Dale Well-Known Member

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    Nice music Col!
     
  12. Col Mustard

    Col Mustard Well-Known Member

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    thanks for the good word...

    Rain said: "and it often seems like the only people playing SG are the people who don't really have any other options.

    Seems there's this mentality that the SG is a great first professional guitar but only until you can graduate to a Les Paul. To me it's the other way around. They're the finest guitars around
    ."

    I just don't get that. To me, it's not about the guitar. It's about the music.
    I love unusual guitars, which is why I played a Mossman acoustic for literally
    decades, and why I play a Gibson J-45 Avante Guarde now. But it's the songs
    that make or break a career, or a performance. The guitar just makes it happen.
    Any decent guitar. But yes, the SG is the finest (to me). I often play several
    guitars in a practice session, but every time I put my SG down after playing it
    and putting it (and myself) through our paces, it's with the spoken or unspoken
    comment: "What a great guitar..." THAT, my friends, is priceless.

    I believe that there are lots of bullshit stereotypes floating around in the minds
    of non-SG players. And the mentality that Rain describes will be found among
    non-SG players. But not among the wise. Lots of us have other guitars we play.
    But we congregate here simply to rub elbows with kindred spirits... and behold:
    Kindred spirits we find.

    I confess... I also believe that there is something about the SG that grabs some
    of us, and never lets go. Les Paul guitars might also do this, I dunno. I'm not a
    Les Paul guy. Strats might do this, there is magic there for sure. But I don't own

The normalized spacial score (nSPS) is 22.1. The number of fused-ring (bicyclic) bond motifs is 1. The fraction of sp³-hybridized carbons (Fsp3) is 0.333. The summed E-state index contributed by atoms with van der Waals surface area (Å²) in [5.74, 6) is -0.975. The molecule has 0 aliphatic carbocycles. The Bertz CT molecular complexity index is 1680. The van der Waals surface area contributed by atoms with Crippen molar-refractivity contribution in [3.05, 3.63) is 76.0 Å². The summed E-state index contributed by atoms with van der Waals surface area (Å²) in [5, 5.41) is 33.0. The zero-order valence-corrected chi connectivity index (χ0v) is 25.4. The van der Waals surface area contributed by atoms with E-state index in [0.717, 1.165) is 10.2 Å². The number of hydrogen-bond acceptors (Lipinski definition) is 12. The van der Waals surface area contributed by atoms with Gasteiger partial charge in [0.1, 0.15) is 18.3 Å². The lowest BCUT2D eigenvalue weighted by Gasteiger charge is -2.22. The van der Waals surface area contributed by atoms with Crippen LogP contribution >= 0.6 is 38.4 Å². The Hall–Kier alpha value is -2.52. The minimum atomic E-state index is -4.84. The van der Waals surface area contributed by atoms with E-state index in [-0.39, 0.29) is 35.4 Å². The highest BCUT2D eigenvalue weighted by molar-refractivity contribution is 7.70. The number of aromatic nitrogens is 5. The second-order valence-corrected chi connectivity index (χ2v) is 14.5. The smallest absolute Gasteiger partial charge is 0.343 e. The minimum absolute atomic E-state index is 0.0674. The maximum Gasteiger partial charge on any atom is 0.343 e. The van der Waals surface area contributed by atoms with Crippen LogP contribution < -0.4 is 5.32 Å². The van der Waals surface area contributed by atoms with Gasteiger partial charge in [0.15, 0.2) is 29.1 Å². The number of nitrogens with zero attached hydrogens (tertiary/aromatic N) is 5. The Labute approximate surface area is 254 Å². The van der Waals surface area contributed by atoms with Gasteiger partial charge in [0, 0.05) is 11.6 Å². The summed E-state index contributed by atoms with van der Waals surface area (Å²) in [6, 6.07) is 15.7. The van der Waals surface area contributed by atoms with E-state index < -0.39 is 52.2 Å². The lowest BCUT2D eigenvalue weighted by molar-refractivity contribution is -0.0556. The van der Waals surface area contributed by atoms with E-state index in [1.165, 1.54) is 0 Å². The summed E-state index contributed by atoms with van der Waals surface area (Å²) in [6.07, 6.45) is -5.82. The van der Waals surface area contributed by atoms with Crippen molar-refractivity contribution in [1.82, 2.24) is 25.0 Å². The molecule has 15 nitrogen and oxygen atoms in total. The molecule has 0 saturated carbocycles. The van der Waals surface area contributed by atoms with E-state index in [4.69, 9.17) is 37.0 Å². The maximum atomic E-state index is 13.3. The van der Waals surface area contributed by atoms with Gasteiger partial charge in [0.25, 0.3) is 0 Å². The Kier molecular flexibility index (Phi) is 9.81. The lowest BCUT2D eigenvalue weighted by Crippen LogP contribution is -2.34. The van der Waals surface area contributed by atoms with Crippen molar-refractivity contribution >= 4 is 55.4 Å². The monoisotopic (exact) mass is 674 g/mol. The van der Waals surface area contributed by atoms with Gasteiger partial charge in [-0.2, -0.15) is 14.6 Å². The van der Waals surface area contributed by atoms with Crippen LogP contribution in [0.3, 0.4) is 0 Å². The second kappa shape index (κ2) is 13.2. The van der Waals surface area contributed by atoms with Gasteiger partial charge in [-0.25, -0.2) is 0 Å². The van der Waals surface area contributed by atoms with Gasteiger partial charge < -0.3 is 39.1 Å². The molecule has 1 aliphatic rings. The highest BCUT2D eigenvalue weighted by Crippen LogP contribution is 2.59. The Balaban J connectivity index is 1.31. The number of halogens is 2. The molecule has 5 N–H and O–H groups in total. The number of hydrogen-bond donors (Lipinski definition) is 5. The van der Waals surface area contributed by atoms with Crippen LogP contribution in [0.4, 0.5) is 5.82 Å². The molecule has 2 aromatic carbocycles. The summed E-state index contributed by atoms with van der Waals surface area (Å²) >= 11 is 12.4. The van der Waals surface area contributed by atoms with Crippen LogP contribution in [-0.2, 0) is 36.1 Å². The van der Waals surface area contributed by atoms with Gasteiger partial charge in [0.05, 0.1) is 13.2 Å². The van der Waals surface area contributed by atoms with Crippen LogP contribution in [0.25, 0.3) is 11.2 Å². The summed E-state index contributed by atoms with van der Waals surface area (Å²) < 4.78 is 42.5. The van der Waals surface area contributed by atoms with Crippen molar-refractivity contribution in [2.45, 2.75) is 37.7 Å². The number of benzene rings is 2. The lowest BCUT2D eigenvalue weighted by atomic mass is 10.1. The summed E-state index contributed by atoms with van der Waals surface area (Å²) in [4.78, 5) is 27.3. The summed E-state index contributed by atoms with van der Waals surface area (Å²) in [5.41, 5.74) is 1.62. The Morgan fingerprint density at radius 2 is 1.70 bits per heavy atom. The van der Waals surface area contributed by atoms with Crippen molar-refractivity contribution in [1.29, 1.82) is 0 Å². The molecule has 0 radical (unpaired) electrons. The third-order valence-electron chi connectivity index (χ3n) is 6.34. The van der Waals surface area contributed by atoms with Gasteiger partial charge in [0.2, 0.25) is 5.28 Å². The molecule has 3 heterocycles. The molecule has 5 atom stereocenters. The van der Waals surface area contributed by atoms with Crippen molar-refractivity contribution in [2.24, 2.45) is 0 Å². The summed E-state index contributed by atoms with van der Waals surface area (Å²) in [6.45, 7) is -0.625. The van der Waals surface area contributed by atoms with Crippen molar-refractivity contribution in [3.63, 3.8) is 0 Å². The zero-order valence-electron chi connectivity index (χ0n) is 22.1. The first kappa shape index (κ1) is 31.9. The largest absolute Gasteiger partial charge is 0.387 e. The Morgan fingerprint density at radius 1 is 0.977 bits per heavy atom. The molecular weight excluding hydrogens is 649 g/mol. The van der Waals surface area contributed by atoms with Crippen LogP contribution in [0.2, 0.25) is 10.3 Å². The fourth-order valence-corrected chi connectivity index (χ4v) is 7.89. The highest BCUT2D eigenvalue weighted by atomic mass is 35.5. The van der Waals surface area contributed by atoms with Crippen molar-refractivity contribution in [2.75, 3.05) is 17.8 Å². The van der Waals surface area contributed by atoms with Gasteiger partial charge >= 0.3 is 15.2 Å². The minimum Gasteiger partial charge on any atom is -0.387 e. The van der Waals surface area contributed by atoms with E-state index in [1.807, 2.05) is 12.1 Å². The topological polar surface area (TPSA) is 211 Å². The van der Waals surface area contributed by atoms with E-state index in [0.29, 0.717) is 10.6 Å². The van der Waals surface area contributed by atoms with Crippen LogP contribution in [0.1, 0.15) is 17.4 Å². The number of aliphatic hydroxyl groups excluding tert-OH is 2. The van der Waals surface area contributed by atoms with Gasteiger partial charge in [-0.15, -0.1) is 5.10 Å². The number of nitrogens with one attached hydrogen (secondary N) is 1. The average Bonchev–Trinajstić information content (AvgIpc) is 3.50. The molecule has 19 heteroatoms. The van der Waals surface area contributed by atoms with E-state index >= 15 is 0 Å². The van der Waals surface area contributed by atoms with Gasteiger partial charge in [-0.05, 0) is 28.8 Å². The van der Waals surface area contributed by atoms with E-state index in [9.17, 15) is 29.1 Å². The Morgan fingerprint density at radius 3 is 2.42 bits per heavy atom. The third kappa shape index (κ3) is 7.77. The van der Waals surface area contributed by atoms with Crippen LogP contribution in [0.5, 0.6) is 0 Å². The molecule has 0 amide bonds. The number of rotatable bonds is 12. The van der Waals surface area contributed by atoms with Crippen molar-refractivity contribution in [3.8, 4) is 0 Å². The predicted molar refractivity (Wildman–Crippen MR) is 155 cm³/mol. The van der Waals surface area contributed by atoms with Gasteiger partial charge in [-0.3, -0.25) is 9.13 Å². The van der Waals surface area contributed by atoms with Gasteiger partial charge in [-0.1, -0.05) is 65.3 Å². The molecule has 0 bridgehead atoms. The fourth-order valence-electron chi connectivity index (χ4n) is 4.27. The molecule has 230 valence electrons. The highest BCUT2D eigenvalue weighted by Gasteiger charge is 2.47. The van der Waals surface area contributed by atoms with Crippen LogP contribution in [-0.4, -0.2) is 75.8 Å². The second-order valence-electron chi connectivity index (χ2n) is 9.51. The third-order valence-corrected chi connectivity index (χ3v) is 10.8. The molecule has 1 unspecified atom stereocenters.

a Strat either. I have a couple of SGs, a Telecaster and a pair of unusual Epiphones.
    So that makes me a member of some kind of minority I suppose. I feel no need
    or yearning for a Lester or a Strat. They seem so... mainstream or something.

    If I needed to try and sound like somebody else, I'd own a Lester and a Strat.
    But I don't need this. I prefer to sound like me. That's how I get invited back.
    I play Gibson & Martin acoustics, Fender bass, and Gibson SG, Fender Tele and
    Epi ES-339 with P-90s. That's where I get my tone. From all of these, as
    needed. And all of these instruments deliver.

    So I'll suggest that many of us play other guitars when we need what they
    can do. And we pick up our SGs when we want to bring it all back home.
    How about that for a good thought.
     
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  13. Dale

    Dale Well-Known Member

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    I had the LP's ... I moved to SG's. SG's are just great players for me.
     
  14. Thumpalumpacus

    Thumpalumpacus Active Member

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    My old Les Paul had minis, and it could cut, and drive, too. Very versatile.
     
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  15. Steve D

    Steve D Active Member

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    Of possible interest. Note that the small Epiphone pickups he's talking about are the minihumbuckers (or their direct ancestors at least) you have in your SG special now. Gibson had bought Epiphone and got the pickup design in the deal.

    Pete Townshend interview, May 1972 issue of Guitar Player Magazine:
    "My favorite guitar now for the stage is the Les Paul Deluxe with the small epiphone pickups that you can buy on the shelf for $50.00. They’re like Humbucking, but they’re small, like what you have on Epiphones, and they’re really loud. I like those. I think that’s what I’ll probably end up using, either that or I quite like those Dan Armstrong pickups."
     
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  16. LeoFGibson

    LeoFGibson New Member

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    Well, if it's good enough for my #1 songwriting and guitar-attacking hero, it's sure as hell good enough for me! Love my 2016 Special HP (rounded maple neck, rosewood board, mini hums). Love even more that I scored this mint example of the breed for $499 plus MA tax!!! 2016 Gibson SG Special HP.jpg